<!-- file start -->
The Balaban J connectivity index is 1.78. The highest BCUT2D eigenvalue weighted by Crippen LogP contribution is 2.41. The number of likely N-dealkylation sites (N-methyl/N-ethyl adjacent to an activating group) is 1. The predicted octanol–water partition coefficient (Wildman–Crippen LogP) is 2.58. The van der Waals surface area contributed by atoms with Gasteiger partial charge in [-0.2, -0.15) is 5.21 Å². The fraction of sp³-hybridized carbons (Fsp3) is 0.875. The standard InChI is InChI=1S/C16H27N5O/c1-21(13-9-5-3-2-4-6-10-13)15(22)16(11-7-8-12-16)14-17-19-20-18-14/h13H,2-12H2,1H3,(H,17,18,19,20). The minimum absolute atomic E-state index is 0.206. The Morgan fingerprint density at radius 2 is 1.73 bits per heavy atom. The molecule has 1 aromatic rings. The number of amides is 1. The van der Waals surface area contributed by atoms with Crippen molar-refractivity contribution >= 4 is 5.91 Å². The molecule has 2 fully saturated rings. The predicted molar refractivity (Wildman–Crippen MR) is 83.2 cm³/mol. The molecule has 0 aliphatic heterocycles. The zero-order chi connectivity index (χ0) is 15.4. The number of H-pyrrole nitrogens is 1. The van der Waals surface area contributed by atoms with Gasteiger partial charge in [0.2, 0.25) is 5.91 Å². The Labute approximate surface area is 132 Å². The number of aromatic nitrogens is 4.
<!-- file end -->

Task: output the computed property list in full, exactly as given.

The Balaban J connectivity index is 1.78. The highest BCUT2D eigenvalue weighted by Crippen LogP contribution is 2.41. The number of likely N-dealkylation sites (N-methyl/N-ethyl adjacent to an activating group) is 1. The predicted octanol–water partition coefficient (Wildman–Crippen LogP) is 2.58. The van der Waals surface area contributed by atoms with Gasteiger partial charge in [-0.2, -0.15) is 5.21 Å². The fraction of sp³-hybridized carbons (Fsp3) is 0.875. The standard InChI is InChI=1S/C16H27N5O/c1-21(13-9-5-3-2-4-6-10-13)15(22)16(11-7-8-12-16)14-17-19-20-18-14/h13H,2-12H2,1H3,(H,17,18,19,20). The minimum absolute atomic E-state index is 0.206. The Morgan fingerprint density at radius 2 is 1.73 bits per heavy atom. The molecule has 1 aromatic rings. The number of amides is 1. The van der Waals surface area contributed by atoms with Crippen molar-refractivity contribution >= 4 is 5.91 Å². The molecule has 2 fully saturated rings. The predicted molar refractivity (Wildman–Crippen MR) is 83.2 cm³/mol. The molecule has 0 aliphatic heterocycles. The zero-order chi connectivity index (χ0) is 15.4. The number of H-pyrrole nitrogens is 1. The van der Waals surface area contributed by atoms with Gasteiger partial charge in [0.2, 0.25) is 5.91 Å². The Labute approximate surface area is 132 Å². The number of aromatic nitrogens is 4.